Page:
Quelle: privat / KBU
The famous tall ship Alexander von Humboldt has been welcoming guests as a floating restaurant and hotel ever since it found a permanent home on Bremen’s Schlachte Embankment in autumn 2016.
The Alexander von Humboldt found international fame after featuring in an advertisement for Beck’s beer. The three-masted tall ship sailed the seven seas as a naval training vessel for many years before being decommissioned in 2011. Now, the ship with the distinctive green sails has found its way home and become another jewel on the Schlachte Embankment. Talking of Beck’s beer, the brewery is just a 15 minute walk from where Alexander von Humboldt is berthed and can be visited as part of a tour.
Bunks for the night and great food from the ship’s galley
There are 38 bunks on the ‘Alex’, which is berthed right next to the Admiral Nelson, also known as the Pannekoekship. The ‘Alex’ was completely overhauled, including the removal of all the old pipework, by Jörn Haumüller and Timo Westphal at BVT Brenn- und Verformtechnik Bremen GmbH in Bremerhaven. Some of the original wooden panelling was retained and some parts had to be repaired, while others were completely redesigned. The large eight-bunk chambers, known – not without good reason – as ‘puma cages’, were converted into nine comfortable double cabins and five four-bed cabins, all with ensuite bathroom (complete with sink, shower, toilet and heated towel rail), TV and Wi-Fi. The mess and the passageways are painted in a gleaming white, which combines with the dark timbers and wooden panelling to form a harmonious whole.
The restaurant’s menu changes every month and offers a range of freshly prepared, regional and seasonal dishes. A selection of wines and other drinks are available to complement the food. The kitchen is open every day between 11.30am and 9.30pm.
The legendary tall ship is also available to hire as a special venue for private events. The ‘Blue Lagoon’, the captain’s realm and heart of the ship, was formerly used for official engagements and has been preserved in its original state. The ship can accommodate small private parties and larger functions for up to 120 guests.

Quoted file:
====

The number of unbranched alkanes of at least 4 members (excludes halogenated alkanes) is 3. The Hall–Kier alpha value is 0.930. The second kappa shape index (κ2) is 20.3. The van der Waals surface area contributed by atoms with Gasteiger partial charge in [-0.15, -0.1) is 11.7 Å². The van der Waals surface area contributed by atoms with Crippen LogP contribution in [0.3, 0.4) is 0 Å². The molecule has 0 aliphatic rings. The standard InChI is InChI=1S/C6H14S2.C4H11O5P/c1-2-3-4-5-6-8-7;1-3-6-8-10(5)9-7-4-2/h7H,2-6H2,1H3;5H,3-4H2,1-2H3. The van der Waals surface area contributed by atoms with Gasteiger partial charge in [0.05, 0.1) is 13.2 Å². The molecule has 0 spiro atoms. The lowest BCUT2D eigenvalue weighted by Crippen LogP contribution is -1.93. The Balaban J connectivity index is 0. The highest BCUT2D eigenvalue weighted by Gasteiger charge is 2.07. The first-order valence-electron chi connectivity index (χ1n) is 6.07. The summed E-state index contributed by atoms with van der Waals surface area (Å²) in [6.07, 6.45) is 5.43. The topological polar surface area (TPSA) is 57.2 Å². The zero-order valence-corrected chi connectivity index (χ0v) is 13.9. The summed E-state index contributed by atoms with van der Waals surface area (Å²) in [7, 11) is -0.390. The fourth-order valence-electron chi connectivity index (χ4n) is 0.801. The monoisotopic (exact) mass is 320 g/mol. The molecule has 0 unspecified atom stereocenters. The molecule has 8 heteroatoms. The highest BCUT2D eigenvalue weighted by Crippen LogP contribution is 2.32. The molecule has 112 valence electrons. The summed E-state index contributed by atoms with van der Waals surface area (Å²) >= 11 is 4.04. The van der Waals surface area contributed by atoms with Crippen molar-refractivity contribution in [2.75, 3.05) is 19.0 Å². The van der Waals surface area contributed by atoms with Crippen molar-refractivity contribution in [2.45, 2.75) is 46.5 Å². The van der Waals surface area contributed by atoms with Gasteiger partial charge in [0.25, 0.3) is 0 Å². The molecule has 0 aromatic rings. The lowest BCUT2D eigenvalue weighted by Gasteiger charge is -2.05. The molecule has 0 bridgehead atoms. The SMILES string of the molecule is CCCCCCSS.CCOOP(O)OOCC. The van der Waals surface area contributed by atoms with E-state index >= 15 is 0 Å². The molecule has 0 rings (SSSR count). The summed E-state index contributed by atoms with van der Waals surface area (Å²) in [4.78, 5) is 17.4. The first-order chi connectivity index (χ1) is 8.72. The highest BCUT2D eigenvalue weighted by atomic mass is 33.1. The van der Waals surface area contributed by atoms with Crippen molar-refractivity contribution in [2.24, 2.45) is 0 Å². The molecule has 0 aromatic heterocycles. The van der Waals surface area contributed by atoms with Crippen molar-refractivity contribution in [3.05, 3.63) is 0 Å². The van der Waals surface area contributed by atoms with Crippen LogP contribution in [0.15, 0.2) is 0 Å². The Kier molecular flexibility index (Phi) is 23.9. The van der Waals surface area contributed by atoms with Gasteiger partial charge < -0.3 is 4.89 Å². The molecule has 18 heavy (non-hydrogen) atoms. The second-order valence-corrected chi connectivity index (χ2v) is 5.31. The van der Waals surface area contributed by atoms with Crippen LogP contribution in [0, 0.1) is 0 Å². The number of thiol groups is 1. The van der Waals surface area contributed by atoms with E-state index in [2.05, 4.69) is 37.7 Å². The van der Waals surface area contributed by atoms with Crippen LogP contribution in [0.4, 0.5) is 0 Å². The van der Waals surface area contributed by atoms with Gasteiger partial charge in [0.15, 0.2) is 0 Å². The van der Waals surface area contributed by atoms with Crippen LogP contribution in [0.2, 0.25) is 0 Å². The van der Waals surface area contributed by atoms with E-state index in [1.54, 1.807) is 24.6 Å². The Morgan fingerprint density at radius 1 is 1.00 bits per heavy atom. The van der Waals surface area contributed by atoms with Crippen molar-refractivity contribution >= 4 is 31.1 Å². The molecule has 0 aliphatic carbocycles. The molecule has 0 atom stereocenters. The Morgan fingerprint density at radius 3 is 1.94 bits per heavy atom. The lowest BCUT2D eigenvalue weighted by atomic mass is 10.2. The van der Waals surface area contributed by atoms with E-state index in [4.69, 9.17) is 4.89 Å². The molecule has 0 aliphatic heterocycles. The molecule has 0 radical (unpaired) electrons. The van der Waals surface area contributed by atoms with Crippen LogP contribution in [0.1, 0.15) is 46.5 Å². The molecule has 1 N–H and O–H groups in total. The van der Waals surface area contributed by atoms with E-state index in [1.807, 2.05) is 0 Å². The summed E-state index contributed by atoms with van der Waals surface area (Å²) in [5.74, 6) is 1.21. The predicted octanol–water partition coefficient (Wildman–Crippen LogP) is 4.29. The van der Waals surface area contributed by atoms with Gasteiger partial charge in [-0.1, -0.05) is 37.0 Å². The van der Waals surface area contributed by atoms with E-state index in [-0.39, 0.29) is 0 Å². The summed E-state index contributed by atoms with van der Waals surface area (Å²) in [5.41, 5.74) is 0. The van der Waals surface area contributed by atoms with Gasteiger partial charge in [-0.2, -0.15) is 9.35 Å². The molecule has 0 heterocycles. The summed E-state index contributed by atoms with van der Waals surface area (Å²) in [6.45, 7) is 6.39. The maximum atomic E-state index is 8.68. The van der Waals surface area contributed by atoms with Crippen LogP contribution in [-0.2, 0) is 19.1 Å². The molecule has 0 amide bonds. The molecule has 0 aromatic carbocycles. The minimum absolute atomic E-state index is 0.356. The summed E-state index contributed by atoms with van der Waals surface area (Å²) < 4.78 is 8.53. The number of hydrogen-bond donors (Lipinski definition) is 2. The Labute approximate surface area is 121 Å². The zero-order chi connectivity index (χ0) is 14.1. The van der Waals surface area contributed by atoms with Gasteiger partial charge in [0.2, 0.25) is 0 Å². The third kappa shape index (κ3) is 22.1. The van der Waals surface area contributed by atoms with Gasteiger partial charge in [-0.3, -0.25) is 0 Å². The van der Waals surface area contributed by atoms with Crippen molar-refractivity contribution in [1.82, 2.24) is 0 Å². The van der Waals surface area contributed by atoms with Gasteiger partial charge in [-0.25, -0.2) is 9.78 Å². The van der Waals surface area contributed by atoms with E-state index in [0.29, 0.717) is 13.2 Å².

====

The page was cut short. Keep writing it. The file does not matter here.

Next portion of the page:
Die Alexander von Humboldt an ihrem Liegeplatz an der Schlachte
Quelle: WFB - LS
The Alexander von Humboldt was built of steel by Weser Werft AG in Bremerhaven in 1906 as the lightship Reserve Sonderburg. Back then, it didn’t have any sails and was painted in a bright red. Between 1986 and 1988, it was converted into the training vessel TSG 404 at Motorenwerke Bremerhaven by many volunteers under the direction of Manfred Hövener. The hull was painted in the now familiar green, the traditional colour of the Rickmers shipping company based in Bremerhaven. The hull and the green sails would later become the ship’s hallmark. The first set of green sails, with a total area of 1,036 square metres, were sewn by Hinsch & Ruhland in Glückstadt, one of the few sailmakers left that specialised in large square riggers. To this day, Russian sailors still refer to the vessel as the ‘grasshopper’.
After 80 years of service, it was decommissioned and converted into the green three-master that we see today. From 1988 to 2011, the ship served as a training vessel under the name Alexander von Humboldt. After it was renamed, the ship covered more than 300,000 nautical miles, sailed across the Atlantic ten times and circumnavigated the notorious Cape Horn twice.
Incidentally, the Alexander von Humboldt II has been sailing the seven seas as the successor of the ‘Alex’ since 2011.
Quelle: Maurizio Gambarini
For reservations, please call
+49 (0)421 3804 6224 or email